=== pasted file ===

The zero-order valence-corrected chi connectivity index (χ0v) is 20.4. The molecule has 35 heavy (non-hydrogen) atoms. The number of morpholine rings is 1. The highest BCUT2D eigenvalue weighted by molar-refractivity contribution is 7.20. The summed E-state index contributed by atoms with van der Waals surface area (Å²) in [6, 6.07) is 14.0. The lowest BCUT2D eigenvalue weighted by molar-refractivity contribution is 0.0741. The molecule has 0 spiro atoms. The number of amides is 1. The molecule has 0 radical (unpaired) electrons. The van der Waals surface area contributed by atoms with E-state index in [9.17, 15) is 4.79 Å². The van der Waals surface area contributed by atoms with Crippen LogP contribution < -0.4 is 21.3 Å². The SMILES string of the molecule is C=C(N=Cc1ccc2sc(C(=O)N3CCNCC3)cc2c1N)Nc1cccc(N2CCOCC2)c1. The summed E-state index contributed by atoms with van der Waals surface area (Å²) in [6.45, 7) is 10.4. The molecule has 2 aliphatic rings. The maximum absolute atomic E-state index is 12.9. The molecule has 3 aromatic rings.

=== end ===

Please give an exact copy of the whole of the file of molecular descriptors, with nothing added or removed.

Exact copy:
The zero-order valence-corrected chi connectivity index (χ0v) is 20.4. The molecule has 35 heavy (non-hydrogen) atoms. The number of morpholine rings is 1. The highest BCUT2D eigenvalue weighted by molar-refractivity contribution is 7.20. The summed E-state index contributed by atoms with van der Waals surface area (Å²) in [6, 6.07) is 14.0. The lowest BCUT2D eigenvalue weighted by molar-refractivity contribution is 0.0741. The molecule has 0 spiro atoms. The number of amides is 1. The molecule has 0 radical (unpaired) electrons. The van der Waals surface area contributed by atoms with E-state index in [9.17, 15) is 4.79 Å². The van der Waals surface area contributed by atoms with Crippen LogP contribution < -0.4 is 21.3 Å². The SMILES string of the molecule is C=C(N=Cc1ccc2sc(C(=O)N3CCNCC3)cc2c1N)Nc1cccc(N2CCOCC2)c1. The summed E-state index contributed by atoms with van der Waals surface area (Å²) in [6.45, 7) is 10.4. The molecule has 2 aliphatic rings. The maximum absolute atomic E-state index is 12.9. The molecule has 3 aromatic rings.